Dec 31, 2018 rated it it was ok
A 150 page pamphlet to bid current Koch employees to keep shares in Koch.

Some really vague business advice on continuous improvement.

The one thing I took away is that large businesses spanning many thick verticals are interesting beasts.

I agree a lot with this review:
Chris Ouyang
Jun 02, 2014 rated it liked it
Upon writing this review, Koch Industries is actually the US's second largest private company, behind Cargill. Like Cargill, most people have no idea what Charles G. Koch's Koch Industries does. However, Koch Industries is, perhaps, the world's most maligned private company; whether that's entirely justified or wholly not depends on who you ask. Regardless, it is living, breathing evidence of the successful business philosophy detailed within The Science of Success: How Market-Based Management B ...more
Tony Hsieh
Feb 28, 2017 rated it really liked it
fast read, not super well written, but the concepts presented in the book are great
Mar 10, 2011 rated it it was amazing
My company gave me this book and we actually had "book club" at work where we discussed the principles this book discusses and how to effectively use those approaches in our respective areas. I worked in one of the companies that Charles Koch built using these ideas. I found this book to be encouraging and helpful as I made the decision to go back to school full time for my career focus shift to biomedical engineering.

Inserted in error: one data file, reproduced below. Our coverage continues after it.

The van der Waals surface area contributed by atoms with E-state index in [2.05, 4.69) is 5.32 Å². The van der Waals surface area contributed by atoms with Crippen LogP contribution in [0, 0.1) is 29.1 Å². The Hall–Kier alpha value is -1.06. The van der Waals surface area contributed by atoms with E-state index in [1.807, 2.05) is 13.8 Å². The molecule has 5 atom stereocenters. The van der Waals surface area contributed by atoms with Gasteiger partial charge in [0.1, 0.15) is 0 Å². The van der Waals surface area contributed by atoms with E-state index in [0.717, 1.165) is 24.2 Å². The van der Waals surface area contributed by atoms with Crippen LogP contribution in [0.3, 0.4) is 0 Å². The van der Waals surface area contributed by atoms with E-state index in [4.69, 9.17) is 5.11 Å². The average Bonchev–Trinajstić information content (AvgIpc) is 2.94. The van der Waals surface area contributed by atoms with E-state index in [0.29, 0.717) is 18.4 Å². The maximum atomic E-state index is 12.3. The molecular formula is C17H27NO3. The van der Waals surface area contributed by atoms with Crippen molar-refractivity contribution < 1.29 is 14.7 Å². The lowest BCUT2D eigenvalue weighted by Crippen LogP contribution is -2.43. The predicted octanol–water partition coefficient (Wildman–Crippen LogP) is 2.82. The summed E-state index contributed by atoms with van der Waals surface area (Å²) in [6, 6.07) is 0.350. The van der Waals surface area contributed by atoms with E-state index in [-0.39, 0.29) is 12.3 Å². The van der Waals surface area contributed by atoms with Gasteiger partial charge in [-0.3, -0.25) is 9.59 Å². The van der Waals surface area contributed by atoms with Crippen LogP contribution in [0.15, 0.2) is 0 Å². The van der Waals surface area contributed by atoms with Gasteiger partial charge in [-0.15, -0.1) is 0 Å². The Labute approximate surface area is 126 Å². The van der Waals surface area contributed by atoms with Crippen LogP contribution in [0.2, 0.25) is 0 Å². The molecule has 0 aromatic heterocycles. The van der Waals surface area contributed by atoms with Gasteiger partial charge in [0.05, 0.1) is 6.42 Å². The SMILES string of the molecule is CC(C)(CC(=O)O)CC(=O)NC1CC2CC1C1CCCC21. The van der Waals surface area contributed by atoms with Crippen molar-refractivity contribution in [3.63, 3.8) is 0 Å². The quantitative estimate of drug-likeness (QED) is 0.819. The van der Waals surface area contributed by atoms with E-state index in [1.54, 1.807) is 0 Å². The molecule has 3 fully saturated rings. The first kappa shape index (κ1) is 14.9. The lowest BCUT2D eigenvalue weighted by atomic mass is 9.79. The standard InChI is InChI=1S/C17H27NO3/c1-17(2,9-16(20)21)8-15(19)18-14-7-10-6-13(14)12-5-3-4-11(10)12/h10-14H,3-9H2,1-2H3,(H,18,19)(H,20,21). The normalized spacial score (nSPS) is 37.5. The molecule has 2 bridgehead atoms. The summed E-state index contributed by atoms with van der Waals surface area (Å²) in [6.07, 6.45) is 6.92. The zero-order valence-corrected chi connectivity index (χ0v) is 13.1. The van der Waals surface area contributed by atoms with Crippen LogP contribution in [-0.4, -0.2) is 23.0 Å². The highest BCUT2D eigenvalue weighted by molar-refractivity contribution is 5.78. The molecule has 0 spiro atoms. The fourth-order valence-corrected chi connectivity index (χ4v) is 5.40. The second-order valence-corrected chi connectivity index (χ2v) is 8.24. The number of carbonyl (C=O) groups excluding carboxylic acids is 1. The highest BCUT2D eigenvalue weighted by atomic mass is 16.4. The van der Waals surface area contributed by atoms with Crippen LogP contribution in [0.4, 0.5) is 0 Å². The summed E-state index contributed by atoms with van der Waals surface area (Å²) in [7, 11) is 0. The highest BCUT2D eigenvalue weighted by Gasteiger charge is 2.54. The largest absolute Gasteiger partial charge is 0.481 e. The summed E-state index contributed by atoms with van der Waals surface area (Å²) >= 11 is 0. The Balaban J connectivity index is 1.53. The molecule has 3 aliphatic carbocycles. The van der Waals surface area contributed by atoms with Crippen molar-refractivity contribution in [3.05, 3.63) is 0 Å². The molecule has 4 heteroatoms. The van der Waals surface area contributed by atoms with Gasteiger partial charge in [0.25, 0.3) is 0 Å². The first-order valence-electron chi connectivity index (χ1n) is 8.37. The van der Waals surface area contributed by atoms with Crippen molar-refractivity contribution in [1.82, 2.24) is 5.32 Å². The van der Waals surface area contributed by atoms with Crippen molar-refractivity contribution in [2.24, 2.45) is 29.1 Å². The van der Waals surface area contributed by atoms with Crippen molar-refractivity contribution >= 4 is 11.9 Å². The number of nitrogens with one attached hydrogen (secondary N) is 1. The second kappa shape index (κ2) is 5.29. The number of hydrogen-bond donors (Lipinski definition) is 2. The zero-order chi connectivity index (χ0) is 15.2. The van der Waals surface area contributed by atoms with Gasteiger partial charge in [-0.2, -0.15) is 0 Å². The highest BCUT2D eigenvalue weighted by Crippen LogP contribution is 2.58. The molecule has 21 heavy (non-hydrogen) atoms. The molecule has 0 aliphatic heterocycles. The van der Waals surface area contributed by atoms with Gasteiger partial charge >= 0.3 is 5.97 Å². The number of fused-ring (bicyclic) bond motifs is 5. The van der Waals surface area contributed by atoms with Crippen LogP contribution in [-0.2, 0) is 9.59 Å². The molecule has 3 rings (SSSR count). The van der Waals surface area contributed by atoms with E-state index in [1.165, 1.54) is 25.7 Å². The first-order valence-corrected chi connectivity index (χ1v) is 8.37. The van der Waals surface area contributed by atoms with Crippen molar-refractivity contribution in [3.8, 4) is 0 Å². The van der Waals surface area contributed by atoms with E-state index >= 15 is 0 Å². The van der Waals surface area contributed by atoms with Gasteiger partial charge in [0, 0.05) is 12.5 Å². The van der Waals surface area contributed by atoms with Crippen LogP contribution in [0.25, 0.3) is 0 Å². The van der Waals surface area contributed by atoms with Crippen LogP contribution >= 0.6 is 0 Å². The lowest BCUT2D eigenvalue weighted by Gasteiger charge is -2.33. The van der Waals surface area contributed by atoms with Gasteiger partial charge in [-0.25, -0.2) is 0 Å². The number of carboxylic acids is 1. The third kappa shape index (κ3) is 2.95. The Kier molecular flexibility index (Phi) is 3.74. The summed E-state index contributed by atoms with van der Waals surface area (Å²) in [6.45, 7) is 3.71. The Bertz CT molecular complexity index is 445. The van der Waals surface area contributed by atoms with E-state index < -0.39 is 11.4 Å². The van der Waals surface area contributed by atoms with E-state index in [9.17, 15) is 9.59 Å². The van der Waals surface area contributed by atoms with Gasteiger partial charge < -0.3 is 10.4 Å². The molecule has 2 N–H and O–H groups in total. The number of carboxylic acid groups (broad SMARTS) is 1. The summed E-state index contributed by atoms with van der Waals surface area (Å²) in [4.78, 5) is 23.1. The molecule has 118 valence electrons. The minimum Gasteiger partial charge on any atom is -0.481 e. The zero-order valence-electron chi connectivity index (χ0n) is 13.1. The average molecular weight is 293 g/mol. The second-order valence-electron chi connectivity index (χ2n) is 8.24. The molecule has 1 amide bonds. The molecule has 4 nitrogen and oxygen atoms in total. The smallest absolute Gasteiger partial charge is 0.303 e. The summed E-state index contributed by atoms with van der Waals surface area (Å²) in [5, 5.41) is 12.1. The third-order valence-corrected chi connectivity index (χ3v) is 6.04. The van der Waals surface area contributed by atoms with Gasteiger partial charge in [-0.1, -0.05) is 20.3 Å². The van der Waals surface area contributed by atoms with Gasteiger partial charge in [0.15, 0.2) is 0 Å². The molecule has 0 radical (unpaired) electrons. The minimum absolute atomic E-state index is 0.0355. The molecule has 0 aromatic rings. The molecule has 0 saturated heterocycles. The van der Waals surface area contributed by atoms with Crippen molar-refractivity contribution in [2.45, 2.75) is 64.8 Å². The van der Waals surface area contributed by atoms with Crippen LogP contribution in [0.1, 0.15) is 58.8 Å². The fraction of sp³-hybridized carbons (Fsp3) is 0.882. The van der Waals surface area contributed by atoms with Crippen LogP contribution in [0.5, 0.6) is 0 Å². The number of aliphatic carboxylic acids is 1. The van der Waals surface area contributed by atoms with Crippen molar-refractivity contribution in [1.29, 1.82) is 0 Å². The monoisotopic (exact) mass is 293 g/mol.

This book really explains the philosophies that Koch Industries adheres to an
Dec 23, 2017 rated it liked it
I had the privilege of hearing Charles Koch speak at a conference and regardless what you think of his politics, he’s brilliant. I met his head of innovation on separate occasion and she told me about MBM and I wanted to learn more. Unfortunately this book is too high-level. Compared to Ray Dalio’s step-by-step “Principles”, this book falls short of being practical. I am grateful for reading it though as it introduced me to Michael Polanyi’s work.
Matthew Nguyen
Feb 16, 2018 rated it it was amazing
I find it a really good book. I actually read this book while taking an organization communication class and a lot of the theories and methods of communication is in this book. Koch actually takes these theories and innovates them to fit the need of his business. The best thing though about it is that it doesn't just apply to business, it can be also be applied to yourself. Definitely worth a read.
Jun 10, 2014 rated it really liked it
Recommended to David by: Dan Murray
Very, very interesting attempt by Koch Industries CEO to explain the management processes that have made the company grow and prosper. Would like to have had this book written 20-25 years ago -- could have put it to use in a prior incarnation. Also would like to see a follow-up (it's eight years old) on how the management style/philosophy is seen by company insiders.
Gabriella Hoffman
Aug 20, 2017 rated it really liked it
A great read into understanding why a market-based economy is the supreme economic system in the world. Some times it was dense and terse, but chalk full of great things to takeaway for any young entrepreneur.
Aug 21, 2018 rated it really liked it
If you are interested in applied management theory, this is probably the book for you. At first, however, I was not impressed. I thought I had read more updated and sophisticated theory, but after a while the book became more and more fascinating. Suddenly I realized that Koch Industries (KII) actually practice what they preach. You can almost feel it. I have done countless company visits but I’ve never seen anything close to Koch Industries in terms of a coherent corporate culture. It is remark ...more
Dec 08, 2018 rated it it was amazing